It must be frustrating being a member of Jamaica’s Integrity Commission. On the one hand the commission must detect and identify corruption among politicians and senior members of the public sector; that is the easy part. The hard part is to get to the point where “viable criminal charges can be laid”.
The Integrity Commission has two arms: the investigation arm, and the prosecution arm. The job of the Director of Corruption Investigation (DCI) is to detect and identify corruption among politicians and senior members of the public sector; and then when in the opinion of the DCI corruption is found, the matter is referred to the Director of Corruption Prosecution (DCP) for charges to be laid, and for the prosecution of the alleged offender in a court of law.
On several occasions the Director of Corruption Investigation has allegedly found corruption, but after the matter is referred to the Director of Corruption Prosecution, the verdict is that no “viable criminal charges can be laid”.
I recall that the same malady affected the former contractor general of Jamaica: constantly he would detect corruption in the awarding of government contracts, but when he referred the alleged offenders to the Director of Public Prosecutions (DPP), the upshot would be that the DPP would rule that no “viable criminal charges can be laid”.
Note that neither the DPP nor the DCP ruled that there was no corruption in the action of the politicians. The rulings were that no “viable criminal charges can be laid” relating to the alleged corruption detected by the OCG and the DCI.
NOT CRIMINAL OFFENCES
And the reason for this is that in Jamaica, too many types of corruption are not criminal offences.
The OCG and the DCI could find all the corruption in the world – all the nepotism and cronyism and undeclared conflicts of interest that elsewhere in the civilised world would lock away the politicians for a long, long time – yet in Jamaica no charges can ever be laid: because under Jamaican law – carefully crafted by those same politicians – nepotism and cronyism and undeclared conflicts of interest and breaches of procurement guidelines are not criminal offences.
And so as the Integrity Commission does its work, the Director of Corruption Investigation can find corruption galore, but yet the Director of Corruption Prosecution has to consistently rule that no “viable criminal charges can be laid”.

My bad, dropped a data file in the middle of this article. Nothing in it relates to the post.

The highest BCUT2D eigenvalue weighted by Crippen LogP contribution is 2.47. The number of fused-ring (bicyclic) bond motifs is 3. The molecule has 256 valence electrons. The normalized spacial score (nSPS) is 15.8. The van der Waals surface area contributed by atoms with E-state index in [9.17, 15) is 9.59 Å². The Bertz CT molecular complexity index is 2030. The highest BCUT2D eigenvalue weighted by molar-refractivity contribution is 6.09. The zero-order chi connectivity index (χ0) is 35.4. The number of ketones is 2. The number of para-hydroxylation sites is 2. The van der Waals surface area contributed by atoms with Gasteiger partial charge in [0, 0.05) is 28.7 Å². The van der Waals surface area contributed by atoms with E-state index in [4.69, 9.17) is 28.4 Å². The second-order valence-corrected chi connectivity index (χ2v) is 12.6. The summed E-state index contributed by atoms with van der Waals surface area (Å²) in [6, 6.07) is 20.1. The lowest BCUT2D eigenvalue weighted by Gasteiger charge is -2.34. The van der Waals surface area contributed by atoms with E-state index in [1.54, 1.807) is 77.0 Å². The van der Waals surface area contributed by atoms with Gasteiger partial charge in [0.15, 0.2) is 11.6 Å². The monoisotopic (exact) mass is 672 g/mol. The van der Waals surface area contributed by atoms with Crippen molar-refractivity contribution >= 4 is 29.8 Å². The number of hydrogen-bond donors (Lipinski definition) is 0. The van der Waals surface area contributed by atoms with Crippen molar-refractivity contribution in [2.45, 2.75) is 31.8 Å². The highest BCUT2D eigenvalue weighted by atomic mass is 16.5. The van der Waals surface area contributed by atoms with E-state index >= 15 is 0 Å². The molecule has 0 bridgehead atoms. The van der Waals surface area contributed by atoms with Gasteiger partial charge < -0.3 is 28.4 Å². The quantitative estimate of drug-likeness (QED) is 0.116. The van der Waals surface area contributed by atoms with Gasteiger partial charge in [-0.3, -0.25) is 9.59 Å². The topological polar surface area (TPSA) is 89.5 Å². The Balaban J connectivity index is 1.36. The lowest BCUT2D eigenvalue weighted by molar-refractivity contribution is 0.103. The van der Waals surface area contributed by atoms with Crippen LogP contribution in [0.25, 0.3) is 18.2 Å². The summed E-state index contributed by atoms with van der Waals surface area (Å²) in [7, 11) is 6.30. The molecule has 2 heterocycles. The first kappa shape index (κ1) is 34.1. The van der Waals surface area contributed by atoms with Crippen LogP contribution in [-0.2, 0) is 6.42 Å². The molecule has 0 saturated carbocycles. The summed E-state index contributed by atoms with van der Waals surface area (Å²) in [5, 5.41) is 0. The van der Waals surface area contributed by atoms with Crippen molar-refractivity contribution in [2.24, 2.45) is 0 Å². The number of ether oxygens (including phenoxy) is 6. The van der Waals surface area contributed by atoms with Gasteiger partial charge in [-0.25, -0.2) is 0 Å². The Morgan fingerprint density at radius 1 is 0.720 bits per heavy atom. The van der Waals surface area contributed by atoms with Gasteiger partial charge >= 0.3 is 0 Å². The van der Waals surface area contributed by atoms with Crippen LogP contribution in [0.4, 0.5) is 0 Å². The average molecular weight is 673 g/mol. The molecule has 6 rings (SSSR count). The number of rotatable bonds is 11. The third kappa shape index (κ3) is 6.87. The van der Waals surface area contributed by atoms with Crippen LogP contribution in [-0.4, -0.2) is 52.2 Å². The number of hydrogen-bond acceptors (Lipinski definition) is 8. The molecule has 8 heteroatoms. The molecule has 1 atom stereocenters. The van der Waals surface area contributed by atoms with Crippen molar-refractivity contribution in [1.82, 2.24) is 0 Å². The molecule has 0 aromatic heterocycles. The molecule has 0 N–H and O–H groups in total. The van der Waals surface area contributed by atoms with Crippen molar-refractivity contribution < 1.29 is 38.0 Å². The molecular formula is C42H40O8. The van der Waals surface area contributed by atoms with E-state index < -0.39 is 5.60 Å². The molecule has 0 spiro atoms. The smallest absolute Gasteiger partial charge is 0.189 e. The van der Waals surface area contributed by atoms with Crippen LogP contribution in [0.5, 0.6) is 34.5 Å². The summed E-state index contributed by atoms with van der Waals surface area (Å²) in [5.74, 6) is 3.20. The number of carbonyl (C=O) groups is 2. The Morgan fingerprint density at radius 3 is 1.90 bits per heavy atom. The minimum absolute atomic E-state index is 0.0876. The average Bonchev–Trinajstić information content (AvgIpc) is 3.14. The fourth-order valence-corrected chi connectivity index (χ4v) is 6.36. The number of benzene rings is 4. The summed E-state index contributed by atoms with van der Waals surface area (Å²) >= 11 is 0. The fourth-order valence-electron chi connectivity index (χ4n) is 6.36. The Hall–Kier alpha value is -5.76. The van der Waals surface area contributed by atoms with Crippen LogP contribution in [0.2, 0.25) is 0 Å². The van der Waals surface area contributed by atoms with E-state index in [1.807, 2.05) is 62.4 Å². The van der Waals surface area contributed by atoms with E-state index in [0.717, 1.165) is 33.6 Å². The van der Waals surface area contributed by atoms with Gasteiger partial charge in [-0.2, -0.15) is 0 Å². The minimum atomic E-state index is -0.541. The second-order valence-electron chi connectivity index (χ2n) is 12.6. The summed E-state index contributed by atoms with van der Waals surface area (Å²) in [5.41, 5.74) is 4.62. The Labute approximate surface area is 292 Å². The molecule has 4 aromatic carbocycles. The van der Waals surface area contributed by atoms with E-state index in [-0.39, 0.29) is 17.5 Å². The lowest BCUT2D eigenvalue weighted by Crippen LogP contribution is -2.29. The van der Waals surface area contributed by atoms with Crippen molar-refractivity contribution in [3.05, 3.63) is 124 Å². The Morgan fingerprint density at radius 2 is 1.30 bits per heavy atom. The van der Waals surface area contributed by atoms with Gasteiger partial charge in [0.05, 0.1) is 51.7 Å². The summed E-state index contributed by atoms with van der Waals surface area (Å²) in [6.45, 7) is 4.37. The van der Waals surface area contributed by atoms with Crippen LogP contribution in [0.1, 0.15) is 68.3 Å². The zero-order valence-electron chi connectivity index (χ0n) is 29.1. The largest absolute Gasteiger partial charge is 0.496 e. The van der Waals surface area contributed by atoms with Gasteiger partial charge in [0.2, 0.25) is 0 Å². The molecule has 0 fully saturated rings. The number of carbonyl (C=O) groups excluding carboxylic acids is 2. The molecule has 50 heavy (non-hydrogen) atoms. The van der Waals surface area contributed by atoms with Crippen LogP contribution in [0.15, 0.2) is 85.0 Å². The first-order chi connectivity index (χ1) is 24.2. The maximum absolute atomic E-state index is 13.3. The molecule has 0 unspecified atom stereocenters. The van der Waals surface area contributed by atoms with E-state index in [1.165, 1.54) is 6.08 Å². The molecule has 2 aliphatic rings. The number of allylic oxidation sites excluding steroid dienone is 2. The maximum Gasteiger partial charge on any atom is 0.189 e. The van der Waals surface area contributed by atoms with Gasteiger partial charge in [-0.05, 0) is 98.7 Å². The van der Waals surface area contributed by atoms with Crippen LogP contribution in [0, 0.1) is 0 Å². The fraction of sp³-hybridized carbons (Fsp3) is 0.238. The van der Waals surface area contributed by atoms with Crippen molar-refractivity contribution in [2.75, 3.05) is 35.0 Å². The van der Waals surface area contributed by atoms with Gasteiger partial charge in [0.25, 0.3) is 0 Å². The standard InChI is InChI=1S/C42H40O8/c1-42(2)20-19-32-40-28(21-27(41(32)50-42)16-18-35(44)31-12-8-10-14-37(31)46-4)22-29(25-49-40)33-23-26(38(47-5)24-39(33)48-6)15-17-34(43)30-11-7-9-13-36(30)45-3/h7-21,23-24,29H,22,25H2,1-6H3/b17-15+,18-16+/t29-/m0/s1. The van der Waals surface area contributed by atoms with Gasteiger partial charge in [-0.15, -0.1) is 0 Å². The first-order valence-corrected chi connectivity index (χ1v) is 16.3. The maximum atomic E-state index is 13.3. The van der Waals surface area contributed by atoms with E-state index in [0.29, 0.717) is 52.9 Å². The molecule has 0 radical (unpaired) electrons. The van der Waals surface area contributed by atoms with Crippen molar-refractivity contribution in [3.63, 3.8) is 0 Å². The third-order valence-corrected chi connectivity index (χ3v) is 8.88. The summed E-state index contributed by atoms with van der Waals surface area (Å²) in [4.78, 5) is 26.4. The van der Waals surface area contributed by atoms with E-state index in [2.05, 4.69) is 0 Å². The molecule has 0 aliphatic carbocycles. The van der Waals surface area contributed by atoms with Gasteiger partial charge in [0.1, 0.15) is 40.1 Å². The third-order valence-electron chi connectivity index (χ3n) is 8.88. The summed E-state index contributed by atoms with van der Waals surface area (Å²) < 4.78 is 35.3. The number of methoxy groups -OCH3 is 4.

It must be frustrating being a member of Jamaica’s Integrity Commission. They have been given a straw basket to carry water. The law that they are given to administer does not allow the Director of Corruption Prosecution to charge anyone with nepotism, cronyism, undeclared conflicts of interest, or breaches of procurement guidelines, because the politicians (who would commit these corrupt acts) have made sure those acts are not illegal.
And so every time the the Director of Corruption Prosecution rules that no “viable criminal charges can be laid”, the accused person declares that their name has been cleared. Of course, such a ruling does not clear anyone of corruption; it only states that no law has been broken.
Jamaica’s anti-corruption laws as conceived and enacted jointly by the House of Green and the House of Orange are grossly deficient.
The register of contracts entered into by the government – once public knowledge – is now confidential information. Political donations are secret even from the Integrity Commission. How are they expected to detect and prosecute the old-fashioned quid pro quo, aka bribery and graft?
Even though nepotism and cronyism are not illegal in Jamaica, at least the regular reports of the contractor general advised us who was giving what to their relatives and friends. Now the gag clause protects the bad name of this kind of offender.
At least the report of the Director of Corruption Investigation tells us who is doing what, even if shortly afterwards the report of the Director of Corruption Prosecution advises that no “viable criminal charges can be laid”.
You can understand why politicians on both sides rankle at this.
I am amazed that more well-thinking Jamaicans do not rally to support the Integrity Commission in its mission of pointing out how so many politicians behave corruptly, but then get away because so many corrupt acts are not illegal in Jamaica. Generally, we have a politician-friendly media who do little more than superficial analysis, and entities like civil society organisations (including the church) appear to be compromised.
Neither political party campaigns on an anti-corruption platform. You never hear: “Vote for us, and if we get into power we will strengthen the Integrity Commission, remove the gag clause, make political donations and government contracts public, and criminalise nepotism, cronyism, undeclared conflicts of interest, and breaches of the procurement guidelines.” Under such laws, few would wish to be politicians.
Sadly, with musical chairs between these two parties, corruption will remain part of the Jamaican body politic for a long time to come.
HIGHWAYS STILL NOT COMPLETE
As predicted, neither the Harbour View to Portland carriageway nor the Rio Minho to Williamsfield leg of Highway 2000 was completed by the end of August, as promised by the Government. The August deadline already represented cost and time overruns. How much longer, Lord? And how much more will be overspent?
Clearly, there is poor project management at work. Maybe they are looking for an increase! And not a word from the Government about the missed deadlines! After loud promises about August! And the inconveniences continue.
Peter Espeut is a sociologist and development scientist. Send feedback to email@example.com